I thought I’d give the blog a quick break from Jean-Paul Sartre. You might notice, when you scroll down, a new name in my list of interesting people, other blogs on the internet that I think are worth reading. Some of these are generally interesting people, some I know from the internet, some I know from real life.
Zaren is an old friend from real life. We knew each other in the old country since around 2006, and although we haven’t been in the same city at the same time for very long, we always try to talk when we get the chance. Historically speaking, she came from a background of literature studies, and is now doing graduate work in a gender studies program. As a result, she’s resurrected her old blog, Of Sugar-Baited Words, as a series of meditations on social issues of gender and sexuality of various types and expressions. For the inaugural post on the newly re-defined blog, it’s Robin Thicke and Miley Cyrus because that’s how you increase traffic and we live in a tough world where you have to shoot for whatever opportunities come along.*
* It’s why I’ve been trying to figure out how to replicate the reader numbers of my posts on sophistry, Kurt Vonnegut’s Jailbird, and my last argument with P over the purpose of public philosophy.
|Do people even consider this sexually alluring? To me, she|
just looks as if she's falling asleep. And how am I supposed
to believe she's a construction worker? Those boots are
much too large for her.
Are you done?
How about now?
It’s kind of a funny idea, really. The ubiquity of gratuitous and imbecilic nudity and sex in our music culture and the associated collections of visual images (you know, television performances and music videos) are desensitizing us to the point where we don’t even really care. We’ve gone beyond offence, beyond shock. It’s sadly ordinary. It’s rather depressing to live in a world where tits are dull. I never want to live in that kind of world, but it seems to have been thrust upon me.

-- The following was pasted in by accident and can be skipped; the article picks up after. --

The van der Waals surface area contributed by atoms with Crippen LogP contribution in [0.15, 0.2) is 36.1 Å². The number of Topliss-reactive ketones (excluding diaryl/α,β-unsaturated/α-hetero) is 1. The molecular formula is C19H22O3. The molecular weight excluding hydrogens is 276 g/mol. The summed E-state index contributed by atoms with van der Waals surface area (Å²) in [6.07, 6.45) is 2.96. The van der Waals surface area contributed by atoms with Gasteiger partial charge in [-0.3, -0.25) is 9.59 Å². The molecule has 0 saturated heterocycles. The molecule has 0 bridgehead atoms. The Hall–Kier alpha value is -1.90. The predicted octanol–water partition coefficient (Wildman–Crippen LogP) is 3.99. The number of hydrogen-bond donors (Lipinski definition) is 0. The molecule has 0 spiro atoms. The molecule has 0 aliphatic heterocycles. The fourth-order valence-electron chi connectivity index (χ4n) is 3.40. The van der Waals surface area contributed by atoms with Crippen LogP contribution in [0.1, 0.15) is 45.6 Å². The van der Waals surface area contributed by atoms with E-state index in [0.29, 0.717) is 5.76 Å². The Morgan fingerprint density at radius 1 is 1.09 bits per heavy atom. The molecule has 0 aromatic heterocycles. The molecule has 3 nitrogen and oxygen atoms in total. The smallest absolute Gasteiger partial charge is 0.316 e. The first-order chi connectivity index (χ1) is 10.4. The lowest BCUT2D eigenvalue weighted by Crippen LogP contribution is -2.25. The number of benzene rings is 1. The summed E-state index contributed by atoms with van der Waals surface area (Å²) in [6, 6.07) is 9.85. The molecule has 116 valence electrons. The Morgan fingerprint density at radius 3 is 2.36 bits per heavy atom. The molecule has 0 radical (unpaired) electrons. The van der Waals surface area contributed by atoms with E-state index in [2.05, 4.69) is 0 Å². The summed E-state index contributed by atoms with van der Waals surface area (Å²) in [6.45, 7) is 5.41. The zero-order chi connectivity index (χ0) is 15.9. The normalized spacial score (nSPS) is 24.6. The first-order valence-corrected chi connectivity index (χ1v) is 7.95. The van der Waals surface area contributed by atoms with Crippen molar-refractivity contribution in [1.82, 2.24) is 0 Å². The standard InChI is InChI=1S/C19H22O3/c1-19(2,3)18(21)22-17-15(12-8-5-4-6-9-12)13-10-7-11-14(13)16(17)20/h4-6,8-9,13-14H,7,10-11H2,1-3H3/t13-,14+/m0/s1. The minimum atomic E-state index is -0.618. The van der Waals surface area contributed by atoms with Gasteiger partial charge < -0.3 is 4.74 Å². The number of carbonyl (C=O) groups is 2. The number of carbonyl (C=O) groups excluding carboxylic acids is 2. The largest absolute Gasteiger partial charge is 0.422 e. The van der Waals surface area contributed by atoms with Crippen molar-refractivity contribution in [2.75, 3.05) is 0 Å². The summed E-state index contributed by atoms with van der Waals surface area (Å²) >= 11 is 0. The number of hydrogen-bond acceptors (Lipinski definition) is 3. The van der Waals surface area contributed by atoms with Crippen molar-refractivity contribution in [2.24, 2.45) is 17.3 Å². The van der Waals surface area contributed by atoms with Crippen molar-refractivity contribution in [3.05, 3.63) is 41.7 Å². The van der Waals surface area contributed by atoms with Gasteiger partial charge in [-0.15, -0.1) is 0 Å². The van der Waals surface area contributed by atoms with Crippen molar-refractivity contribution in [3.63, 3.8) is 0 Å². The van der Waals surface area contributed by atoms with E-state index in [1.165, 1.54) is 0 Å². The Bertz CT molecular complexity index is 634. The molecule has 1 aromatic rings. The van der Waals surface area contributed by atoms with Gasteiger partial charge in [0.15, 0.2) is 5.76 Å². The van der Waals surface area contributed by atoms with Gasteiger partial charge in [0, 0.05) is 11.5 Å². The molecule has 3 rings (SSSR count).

Here’s her most curious line. “The more accepting we get, the less critical we may become.” At heart here isn’t some substantive moral principle. If Zaren was the type of person who appealed to substantive moral principles, I don’t think we’d have become such good friends. What matters is our ability to be critical, to understand the implications of the images we see. We have to be able to ask why these images in this context, and what those images imply or signify to us, or to someone different from us. We have to be able to ask what the images do.
It’s impossible to form that question, whether in acts of communication or even in thinking, if the images have become so banal that we barely notice them. Have you ever walked by the wall of an urban construction site and seen it covered in hundreds of posters for music shows, new movies, and theatre pieces? Once it reaches a particular level of saturation, all these advertisements become no more remarkable a part of the fence than its wood and nails. The posters could be publicizing the most terrible things, and we’d notice them at least sub-consciously, as signs of events and trends so ubiquitous, it isn’t worth getting upset about.
When we stop noticing strange or disturbing or oppressive images of sex and violence in our lives, we accept that strangely disturbing oppression as no less ordinary than rain in a thunderstorm. Carry an umbrella, and you don’t even notice.
I won't comment here on your friend's work (although I'll note she has a very snappy looking blog and I wish her the best).ReplyDelete
Just a few points: